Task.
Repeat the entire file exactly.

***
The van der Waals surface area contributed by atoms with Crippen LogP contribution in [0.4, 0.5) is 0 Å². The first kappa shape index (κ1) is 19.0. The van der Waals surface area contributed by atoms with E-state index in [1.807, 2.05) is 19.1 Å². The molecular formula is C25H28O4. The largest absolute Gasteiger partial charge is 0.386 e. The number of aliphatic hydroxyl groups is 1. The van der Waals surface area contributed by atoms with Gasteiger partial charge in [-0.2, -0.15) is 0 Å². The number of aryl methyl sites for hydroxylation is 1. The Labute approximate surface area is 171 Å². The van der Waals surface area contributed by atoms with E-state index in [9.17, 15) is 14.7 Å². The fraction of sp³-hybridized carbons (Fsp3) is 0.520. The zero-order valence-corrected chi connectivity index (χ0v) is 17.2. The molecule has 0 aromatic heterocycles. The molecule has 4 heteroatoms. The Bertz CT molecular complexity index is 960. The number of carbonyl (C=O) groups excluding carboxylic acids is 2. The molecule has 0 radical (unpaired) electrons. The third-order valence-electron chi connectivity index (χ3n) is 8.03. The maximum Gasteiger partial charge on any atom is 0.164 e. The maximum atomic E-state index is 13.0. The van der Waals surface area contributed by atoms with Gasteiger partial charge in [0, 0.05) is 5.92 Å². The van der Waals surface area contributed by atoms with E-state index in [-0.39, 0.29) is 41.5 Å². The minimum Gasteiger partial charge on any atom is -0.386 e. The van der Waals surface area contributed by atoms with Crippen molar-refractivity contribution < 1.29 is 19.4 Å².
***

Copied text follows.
The van der Waals surface area contributed by atoms with Crippen LogP contribution in [0.4, 0.5) is 0 Å². The first kappa shape index (κ1) is 19.0. The van der Waals surface area contributed by atoms with E-state index in [1.807, 2.05) is 19.1 Å². The molecular formula is C25H28O4. The largest absolute Gasteiger partial charge is 0.386 e. The number of aliphatic hydroxyl groups is 1. The van der Waals surface area contributed by atoms with Gasteiger partial charge in [-0.2, -0.15) is 0 Å². The number of aryl methyl sites for hydroxylation is 1. The Labute approximate surface area is 171 Å². The van der Waals surface area contributed by atoms with E-state index in [9.17, 15) is 14.7 Å². The fraction of sp³-hybridized carbons (Fsp3) is 0.520. The zero-order valence-corrected chi connectivity index (χ0v) is 17.2. The molecule has 0 aromatic heterocycles. The molecule has 4 heteroatoms. The Bertz CT molecular complexity index is 960. The number of carbonyl (C=O) groups excluding carboxylic acids is 2. The molecule has 0 radical (unpaired) electrons. The third-order valence-electron chi connectivity index (χ3n) is 8.03. The maximum Gasteiger partial charge on any atom is 0.164 e. The maximum atomic E-state index is 13.0. The van der Waals surface area contributed by atoms with Gasteiger partial charge in [0, 0.05) is 5.92 Å². The van der Waals surface area contributed by atoms with E-state index in [-0.39, 0.29) is 41.5 Å². The minimum Gasteiger partial charge on any atom is -0.386 e. The van der Waals surface area contributed by atoms with Crippen molar-refractivity contribution < 1.29 is 19.4 Å².